Nearly every WordPress website that is not updated will be hacked sooner or later. Hackers make scripts that search the internet for vulnerability in WordPress plugins and themes. As soon as plugin vulnerabilities are known hackers can automatically scan WordPress websites to see if the relevant plugin is being used. For this reason, we sincerely recommend you update your website regularly. You can outsource this WordPress onderhoud (Dutch link) to WpUpgraders, but you can also do it yourself. In this article we’ll give tips both unexperienced administrators and professionals can use to keep your WordPress website up to date.
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Tips unexperienced website administrators
Conquer your fear
Many WordPress website administrators are afraid to update their websites. They are afraid of potential consequences, like a plugin that stops working or layout changes in a theme. But all we can do is advise you to get over your fear and update anyway. The consequences of a potential hack are much greater than the consequences of the update.
Keep your website simple
An important tip is to keep your website simple. A simple website is simple to update. Complex websites are more difficult to update.
- Limit the number of plugins; each extra plugin you install brings extra risk. We don’t limit the number of plugin that we use when developing a website, but we know where the risks lie and we are the ones responsible for the updates. If you are not experienced it’s better to use a limited number of plugins.
- Avoid complex plugins like multilingual plugins (like WPML), e-commerce (like WooCommerce) and layout editors (like Visual Composer).
- Avoid multi-purpose themes. We often use Enfold. This multi-purpose theme is technically solid. Even so, we have to pay close attention when updating. We are not as pleased with other multipurpose themes. Like Jupiter. Good looking theme, but it’s a hassle to update.
- When purchasing plugins and themes check to see if they can be updated automatically, so that you avoid having to do updates at FTP level.
- Want to make changes in the code of your theme? Use a child theme, this way you can update the main theme yourself. Read here to learn how to make a child theme.
Remove unused plugins and themes
During the development of a website various plugin and themes are often tested. Some of them don’t end up being used, but can make your website venerable to being hacked. Remove these plugins and themes so that they don’t have to be updated.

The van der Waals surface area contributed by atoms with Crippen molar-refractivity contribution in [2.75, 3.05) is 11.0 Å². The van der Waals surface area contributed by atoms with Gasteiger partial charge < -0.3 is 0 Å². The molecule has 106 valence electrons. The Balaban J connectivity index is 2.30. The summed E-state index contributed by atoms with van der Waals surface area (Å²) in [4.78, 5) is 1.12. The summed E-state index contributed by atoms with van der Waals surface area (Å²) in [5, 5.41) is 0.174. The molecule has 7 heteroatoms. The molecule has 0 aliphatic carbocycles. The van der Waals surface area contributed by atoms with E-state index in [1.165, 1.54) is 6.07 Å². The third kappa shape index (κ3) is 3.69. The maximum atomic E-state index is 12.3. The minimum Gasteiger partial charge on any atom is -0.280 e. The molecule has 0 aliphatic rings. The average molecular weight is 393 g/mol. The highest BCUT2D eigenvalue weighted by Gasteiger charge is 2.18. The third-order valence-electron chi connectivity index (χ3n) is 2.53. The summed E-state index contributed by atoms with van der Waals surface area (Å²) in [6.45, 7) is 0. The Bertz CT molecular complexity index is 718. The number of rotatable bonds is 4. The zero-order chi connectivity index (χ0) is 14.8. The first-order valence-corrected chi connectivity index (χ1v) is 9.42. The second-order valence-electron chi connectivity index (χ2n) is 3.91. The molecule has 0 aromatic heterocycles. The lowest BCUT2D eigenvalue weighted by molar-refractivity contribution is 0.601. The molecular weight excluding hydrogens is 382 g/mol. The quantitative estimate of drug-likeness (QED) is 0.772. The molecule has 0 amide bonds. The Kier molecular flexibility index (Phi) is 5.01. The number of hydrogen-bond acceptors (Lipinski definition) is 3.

It’s best if you can update as soon as an update is released, but this might not be do-able. Small websites can be updated periodically. Once or twice a month, for example. Set a reminder in your agenda to update every first Monday of the month.
Backup before you update
Always make an update before you update. If the update happens to cause problems you can always go back to the situation before the update. Many hosting providers make automatic back-ups. Or you have an admin panel (cPanel, DirectAdmin) you can use to make a backup yourself. You can also make a backup with the WordPress admin using a plugin. We like to use UpdraftPlus, a premium plugin with a good basic version. Alternatives are BackWPup, BackupBuddy or VaultPress.
Update WordPress first and then plugins/theme
First update the core of WordPress and then your plugins and theme.
Updates in your e-mailbox
When you are logged in to the back end of WordPress you will see notifications in the lefthand menu when there are updates available. Many people forget to update because they don’t update their website when it gets busy. You can remind yourself. For example with the plugin WP Updates Notifier, it sends you an e-mail when new versions of WordPress, plugins or themes are available.
Is updating just not your thing? Outsource your web maintenance. Or choose a website via WordPress.com instead of a WordPress installation on your own server. WordPress.com is a Software-as-a-Service (SaaS). Your website wil be hosted on the Automattic servers (the company behindWordPress). They will make sure your website is up-to-date. WordPress.com gives you less freedom compared to your own WordPress version of WordPress.org. However, you don’t have to worry about safety and speed. And it is relatively cheap.